From CTV News. “Some foreign investors, particularly those from China, are taking advantage of Canadian loopholes to become ghost immigrants, according to David Lesperance, a tax and immigration consultant with Lesperance & Associates. Lesperance cites one recent judge’s decision from a lawsuit in which the judge said Chinese millionaire Guoqing Fu bought multiple multi-million-dollar homes in Canada while claiming just $97 in worldwide income on his taxes.”

“‘That was really pushing the edge,’ Lesperance told CTV’s Your Morning on Monday. He says the situation would have gone unnoticed if Fu’s family and his partners, the Xia family, had not turned on each other and exposed their activities in court.”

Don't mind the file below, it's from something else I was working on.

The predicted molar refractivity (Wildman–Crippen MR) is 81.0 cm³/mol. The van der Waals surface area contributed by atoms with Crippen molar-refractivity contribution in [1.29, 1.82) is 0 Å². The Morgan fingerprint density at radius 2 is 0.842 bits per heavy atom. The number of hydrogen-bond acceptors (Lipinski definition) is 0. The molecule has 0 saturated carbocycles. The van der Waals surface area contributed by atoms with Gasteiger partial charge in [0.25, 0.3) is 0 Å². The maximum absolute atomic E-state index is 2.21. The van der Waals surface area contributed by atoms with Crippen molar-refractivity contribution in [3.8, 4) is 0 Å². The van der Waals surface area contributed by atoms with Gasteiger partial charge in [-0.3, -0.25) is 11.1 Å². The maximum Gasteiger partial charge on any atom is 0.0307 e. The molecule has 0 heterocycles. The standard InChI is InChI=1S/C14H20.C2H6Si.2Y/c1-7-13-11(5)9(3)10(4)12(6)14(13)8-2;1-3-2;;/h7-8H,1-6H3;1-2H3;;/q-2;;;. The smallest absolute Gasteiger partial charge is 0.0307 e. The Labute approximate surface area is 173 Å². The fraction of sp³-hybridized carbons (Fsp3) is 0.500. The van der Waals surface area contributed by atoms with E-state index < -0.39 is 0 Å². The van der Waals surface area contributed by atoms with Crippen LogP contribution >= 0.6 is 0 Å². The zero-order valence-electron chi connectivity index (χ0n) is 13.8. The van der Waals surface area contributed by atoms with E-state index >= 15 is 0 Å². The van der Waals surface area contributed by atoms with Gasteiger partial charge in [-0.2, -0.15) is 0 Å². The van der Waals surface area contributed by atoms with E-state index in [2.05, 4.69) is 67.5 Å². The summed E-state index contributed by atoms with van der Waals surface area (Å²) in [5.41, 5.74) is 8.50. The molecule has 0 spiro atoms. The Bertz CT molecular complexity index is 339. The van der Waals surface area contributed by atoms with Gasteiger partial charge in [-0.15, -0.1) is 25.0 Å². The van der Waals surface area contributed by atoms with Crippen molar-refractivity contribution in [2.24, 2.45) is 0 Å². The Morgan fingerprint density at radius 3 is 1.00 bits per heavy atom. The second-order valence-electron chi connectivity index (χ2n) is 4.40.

“The judge’s ruling from the case indicates Fu ‘had a large and successful business in China,’ yet he only claimed ‘a miniscule worldwide income of $97.11′ on his Canadian income tax return, despite spending millions on three different homes. ‘This was an incredible assertion given the fact he owns one of the top 10 textile manufacturing and distribution companies, based in one of the biggest textile manufacturing centres of China,’ the judge’s decision said.”